Was yesterday’s defending shocking?
Well yes it was and there is no getting away from that but why? Jack Ross is trying to deflect the blame from his players, which is not only good management but also pragmatic. The fact is that our defence was exposed and exploited and a large part of that was down to the personnel who were available and the way in which the team was set up. For most of the season we have seen a formation that employs a single striker. Often we only had one available but that didn’t stop armchair managers calling for a traditional 4-4-2 citing a lack of firepower with the 4-5-1 set up.
Against Coventry we not only set up in a 4-4-2 shape but we had Luke O’Nien and Bryan Oviedo as the full backs, both of whom had obviously been told to push forward and provide width in the attacking half of the pitch while Honeyman and Morgan played slightly narrower. Power too, though nominally a box to box to box midfielder was often pushed higher up the pitch leaving Leadbitter as the only protection for the centre backs. If this was always the pre-match plan or came about after we found ourselves a goal down early doors I couldn’t say for certain but it did look as if team instructions were to get forward at every opportunity.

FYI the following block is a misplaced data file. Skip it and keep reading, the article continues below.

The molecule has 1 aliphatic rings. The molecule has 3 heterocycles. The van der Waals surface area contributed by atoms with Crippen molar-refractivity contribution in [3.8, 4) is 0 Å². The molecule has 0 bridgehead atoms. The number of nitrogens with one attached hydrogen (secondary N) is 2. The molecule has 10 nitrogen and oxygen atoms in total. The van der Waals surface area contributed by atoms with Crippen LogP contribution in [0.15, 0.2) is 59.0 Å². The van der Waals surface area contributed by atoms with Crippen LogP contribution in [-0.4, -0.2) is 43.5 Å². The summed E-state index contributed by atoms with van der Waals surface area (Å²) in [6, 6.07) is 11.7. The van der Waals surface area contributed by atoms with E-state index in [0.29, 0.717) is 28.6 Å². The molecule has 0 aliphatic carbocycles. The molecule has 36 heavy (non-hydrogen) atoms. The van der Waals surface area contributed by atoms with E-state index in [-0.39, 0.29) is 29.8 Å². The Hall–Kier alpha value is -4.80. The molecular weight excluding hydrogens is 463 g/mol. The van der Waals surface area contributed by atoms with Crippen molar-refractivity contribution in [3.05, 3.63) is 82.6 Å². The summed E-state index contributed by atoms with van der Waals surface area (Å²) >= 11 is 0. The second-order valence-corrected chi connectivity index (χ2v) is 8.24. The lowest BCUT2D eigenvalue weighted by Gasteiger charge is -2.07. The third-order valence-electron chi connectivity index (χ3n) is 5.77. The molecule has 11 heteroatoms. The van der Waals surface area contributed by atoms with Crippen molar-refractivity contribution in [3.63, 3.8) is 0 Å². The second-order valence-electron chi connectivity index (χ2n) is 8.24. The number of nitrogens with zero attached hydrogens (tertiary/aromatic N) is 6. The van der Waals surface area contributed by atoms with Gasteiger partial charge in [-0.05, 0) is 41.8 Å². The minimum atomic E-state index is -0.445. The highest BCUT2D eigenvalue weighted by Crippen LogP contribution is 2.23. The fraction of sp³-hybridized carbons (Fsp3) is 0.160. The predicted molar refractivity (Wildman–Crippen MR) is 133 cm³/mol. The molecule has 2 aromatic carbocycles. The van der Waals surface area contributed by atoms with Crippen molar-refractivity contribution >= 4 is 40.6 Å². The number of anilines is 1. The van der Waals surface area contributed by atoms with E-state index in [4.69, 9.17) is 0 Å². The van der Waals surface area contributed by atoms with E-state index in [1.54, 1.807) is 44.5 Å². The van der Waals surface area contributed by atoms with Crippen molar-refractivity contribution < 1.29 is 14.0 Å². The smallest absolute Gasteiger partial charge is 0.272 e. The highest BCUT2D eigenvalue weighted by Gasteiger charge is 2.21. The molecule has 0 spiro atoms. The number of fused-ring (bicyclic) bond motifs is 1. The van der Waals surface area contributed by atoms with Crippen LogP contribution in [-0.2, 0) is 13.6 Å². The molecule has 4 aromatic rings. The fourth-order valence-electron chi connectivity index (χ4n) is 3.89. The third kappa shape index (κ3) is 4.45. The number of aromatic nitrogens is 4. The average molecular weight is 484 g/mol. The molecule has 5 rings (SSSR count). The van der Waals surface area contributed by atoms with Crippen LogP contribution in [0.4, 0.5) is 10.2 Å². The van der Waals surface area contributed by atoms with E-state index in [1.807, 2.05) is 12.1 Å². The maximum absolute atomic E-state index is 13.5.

As a pairing Flanagan and Baldwin have at times looked unbeatable but that has tended to be where opponents have lumped the ball forward and they have had a lot of high balls to deal with, or where they can attack the ball whilst going forward. Both Burton and Coventry had several, quick, mobile forwards who moved the ball quickly, turned both centre backs inside out and created space and shooting opportunities. Should Jack Ross who is meticulous in his planning been prepared for that? Had the whole squad been available I don’t think we would have seen that starting XI. Adam Matthews and Reece James, might have been preferred to provide a more defensively minded back four, Lee Cattermole or Dylan McGeouch could have provided more bite in front of the centre backs. A fit Aiden McGeady and Chris Maguire could have allowed Honeyman to play more centrally. Morgan, who had a good game yesterday might have started on the bench but would have been an option to provide width on the opposite side to McGeady and Grigg, who looks as if he is playing through an injury might not have started. Ifs and buts and the manager had to pick a team from a seriously depleted squad. That doesn’t mean he got it right but could any of us have engineered a better result against the Sky Blues?